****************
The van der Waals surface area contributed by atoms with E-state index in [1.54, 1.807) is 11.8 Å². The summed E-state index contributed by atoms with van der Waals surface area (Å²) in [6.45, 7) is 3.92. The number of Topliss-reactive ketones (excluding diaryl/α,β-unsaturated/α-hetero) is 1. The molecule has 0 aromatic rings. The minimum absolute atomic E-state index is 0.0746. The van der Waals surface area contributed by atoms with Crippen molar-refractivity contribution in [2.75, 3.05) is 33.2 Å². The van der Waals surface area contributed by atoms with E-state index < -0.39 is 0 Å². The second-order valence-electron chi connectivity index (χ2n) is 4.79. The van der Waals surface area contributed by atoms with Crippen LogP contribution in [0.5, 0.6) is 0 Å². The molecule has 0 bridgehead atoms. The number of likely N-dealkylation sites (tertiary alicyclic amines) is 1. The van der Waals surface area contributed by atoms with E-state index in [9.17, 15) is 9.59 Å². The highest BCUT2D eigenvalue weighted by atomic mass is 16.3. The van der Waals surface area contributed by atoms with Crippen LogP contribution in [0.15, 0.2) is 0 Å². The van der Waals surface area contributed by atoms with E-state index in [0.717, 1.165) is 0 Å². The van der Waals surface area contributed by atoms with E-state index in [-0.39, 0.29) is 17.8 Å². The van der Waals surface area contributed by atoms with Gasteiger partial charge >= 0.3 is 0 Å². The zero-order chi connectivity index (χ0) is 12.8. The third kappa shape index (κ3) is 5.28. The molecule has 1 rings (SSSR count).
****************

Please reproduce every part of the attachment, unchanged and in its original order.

The van der Waals surface area contributed by atoms with E-state index in [1.54, 1.807) is 11.8 Å². The summed E-state index contributed by atoms with van der Waals surface area (Å²) in [6.45, 7) is 3.92. The number of Topliss-reactive ketones (excluding diaryl/α,β-unsaturated/α-hetero) is 1. The molecule has 0 aromatic rings. The minimum absolute atomic E-state index is 0.0746. The van der Waals surface area contributed by atoms with Crippen molar-refractivity contribution in [2.75, 3.05) is 33.2 Å². The van der Waals surface area contributed by atoms with E-state index < -0.39 is 0 Å². The second-order valence-electron chi connectivity index (χ2n) is 4.79. The van der Waals surface area contributed by atoms with Crippen LogP contribution in [0.5, 0.6) is 0 Å². The molecule has 0 bridgehead atoms. The number of likely N-dealkylation sites (tertiary alicyclic amines) is 1. The van der Waals surface area contributed by atoms with E-state index in [9.17, 15) is 9.59 Å². The highest BCUT2D eigenvalue weighted by atomic mass is 16.3. The van der Waals surface area contributed by atoms with Crippen LogP contribution in [0.15, 0.2) is 0 Å². The van der Waals surface area contributed by atoms with E-state index in [0.717, 1.165) is 0 Å². The van der Waals surface area contributed by atoms with E-state index in [-0.39, 0.29) is 17.8 Å². The van der Waals surface area contributed by atoms with Gasteiger partial charge >= 0.3 is 0 Å². The zero-order chi connectivity index (χ0) is 12.8. The third kappa shape index (κ3) is 5.28. The molecule has 1 rings (SSSR count).